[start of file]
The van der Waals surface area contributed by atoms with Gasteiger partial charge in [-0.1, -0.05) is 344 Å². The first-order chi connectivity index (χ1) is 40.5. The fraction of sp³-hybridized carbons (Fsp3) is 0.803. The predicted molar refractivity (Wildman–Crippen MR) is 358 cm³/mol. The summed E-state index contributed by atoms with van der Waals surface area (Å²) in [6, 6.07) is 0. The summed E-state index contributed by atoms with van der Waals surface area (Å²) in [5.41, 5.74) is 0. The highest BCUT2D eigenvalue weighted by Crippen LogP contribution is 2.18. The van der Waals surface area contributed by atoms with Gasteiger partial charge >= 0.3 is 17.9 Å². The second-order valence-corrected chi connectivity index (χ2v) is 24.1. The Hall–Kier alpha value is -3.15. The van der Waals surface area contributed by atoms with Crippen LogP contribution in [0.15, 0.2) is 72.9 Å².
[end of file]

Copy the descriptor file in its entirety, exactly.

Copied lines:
The van der Waals surface area contributed by atoms with Gasteiger partial charge in [-0.1, -0.05) is 344 Å². The first-order chi connectivity index (χ1) is 40.5. The fraction of sp³-hybridized carbons (Fsp3) is 0.803. The predicted molar refractivity (Wildman–Crippen MR) is 358 cm³/mol. The summed E-state index contributed by atoms with van der Waals surface area (Å²) in [6, 6.07) is 0. The summed E-state index contributed by atoms with van der Waals surface area (Å²) in [5.41, 5.74) is 0. The highest BCUT2D eigenvalue weighted by Crippen LogP contribution is 2.18. The van der Waals surface area contributed by atoms with Gasteiger partial charge >= 0.3 is 17.9 Å². The second-order valence-corrected chi connectivity index (χ2v) is 24.1. The Hall–Kier alpha value is -3.15. The van der Waals surface area contributed by atoms with Crippen LogP contribution in [0.15, 0.2) is 72.9 Å².